From Tech Soup, June 14, 2006
By Henry Kumagai
Imagine if your nonprofit had to pay a fee to your Internet service
provider in order for your Web site to turn up on search-engine
results. Or what if your constituents could only access your site on a
slower, more unreliable connection -- unless you made a higher monthly
payment to your ISP?
While they may sound far-fetched, scenarios like these could become a
reality if changes proposed by telecommunications companies are
approved by the U.S. Senate.
The term "network neutrality" describes an Internet that does not
discriminate based on the content or source of information. It is just
as much an ideal as a practice: currently, users can go anywhere they
want on the Internet, with phone companies and cable providers
treating all traffic in a neutral manner.
The concept is similar to that of the common carriage provisions that
govern the telephone system in the United States, whereby phone calls
are treated with equal priority across a network, regardless of their
source or destination.
Yet new legislation threatens to shut down this open system, setting
up what have been described as "toll booths" on the Internet that
would allow service providers to block or degrade access to competing
sites and services. This would divide the Internet into two sets of
users -- those who can afford to pay the heavy tolls to use the fast
lane and those who are relegated to the slow lane because they can't
pay the tolls, according to the PBS article A Closer Look at Net
A Raging Debate
Network neutrality has become a hot issue over the past months as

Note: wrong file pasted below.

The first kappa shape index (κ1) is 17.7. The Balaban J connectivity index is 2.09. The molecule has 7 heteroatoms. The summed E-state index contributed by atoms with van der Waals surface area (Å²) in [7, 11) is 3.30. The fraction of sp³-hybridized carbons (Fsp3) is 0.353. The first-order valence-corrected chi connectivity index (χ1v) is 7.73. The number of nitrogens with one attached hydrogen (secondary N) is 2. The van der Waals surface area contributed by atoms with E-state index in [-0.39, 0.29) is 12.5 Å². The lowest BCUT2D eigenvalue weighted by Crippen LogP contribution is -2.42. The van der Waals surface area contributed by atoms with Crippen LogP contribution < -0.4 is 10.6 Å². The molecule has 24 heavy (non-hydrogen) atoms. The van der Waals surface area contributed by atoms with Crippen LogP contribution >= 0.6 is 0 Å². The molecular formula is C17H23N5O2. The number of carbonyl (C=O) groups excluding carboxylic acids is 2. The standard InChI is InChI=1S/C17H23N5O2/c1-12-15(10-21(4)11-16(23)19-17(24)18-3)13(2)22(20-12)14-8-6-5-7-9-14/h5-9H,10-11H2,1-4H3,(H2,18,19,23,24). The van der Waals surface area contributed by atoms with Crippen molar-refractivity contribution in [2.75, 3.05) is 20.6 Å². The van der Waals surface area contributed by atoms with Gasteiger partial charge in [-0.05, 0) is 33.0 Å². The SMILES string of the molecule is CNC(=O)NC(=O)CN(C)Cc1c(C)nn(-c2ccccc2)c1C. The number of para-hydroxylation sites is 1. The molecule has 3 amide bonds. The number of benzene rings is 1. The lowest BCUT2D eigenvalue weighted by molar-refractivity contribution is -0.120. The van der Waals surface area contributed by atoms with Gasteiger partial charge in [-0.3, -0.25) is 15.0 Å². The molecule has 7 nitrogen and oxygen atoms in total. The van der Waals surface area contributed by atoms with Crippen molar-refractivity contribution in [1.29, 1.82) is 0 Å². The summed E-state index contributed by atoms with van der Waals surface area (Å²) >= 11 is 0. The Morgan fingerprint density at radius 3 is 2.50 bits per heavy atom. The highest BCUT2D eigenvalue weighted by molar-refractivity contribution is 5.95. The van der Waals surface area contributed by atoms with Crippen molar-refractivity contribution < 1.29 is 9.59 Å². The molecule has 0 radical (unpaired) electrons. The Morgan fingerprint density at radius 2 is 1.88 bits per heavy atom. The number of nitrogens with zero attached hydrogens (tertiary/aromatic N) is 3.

Congress prepares to update the Telecommunications Act of 1996 to
address the rapidly changing nature of the Internet and telecommun-
On June 9, the House of Representatives voted to approve the
Communications Opportunity, Promotion, and Enhancement (COPE) Act of
2006, a bill that lacks strong provisions for network neutrality and
has withstood several attempts by House representatives to amend and
include neutrality protections. The proposed legislation now moves to
the Senate to decide how COPE will appear in its final form.
This is in no small part due to the influence of several large
telecommunications service providers and their equally powerful
lobbies on Capitol Hill. ISPs like AT&T, Verizon, and Comcast have
expressed interest in creating a tiered Internet, whereby they would
offer their broadband customers expedited service to content providers
paying a premium for the privilege. With the growing popularity of
high-bandwidth Internet content like streaming video, Internet
providers say that a tiered Internet would allow them to build better
networking infrastructure and higher bandwidth.
Yet companies including Apple, Amazon, eBay, Google, Microsoft, and
Yahoo - along with organizations like the American Civil Liberties
Union and the Christian Coalition of America - argue that the plan
would effectively make broadband providers like AT&T the gatekeepers
of Internet content, giving them the power to control who accesses
These net-neutrality proponents argue that the "pay-to-play" model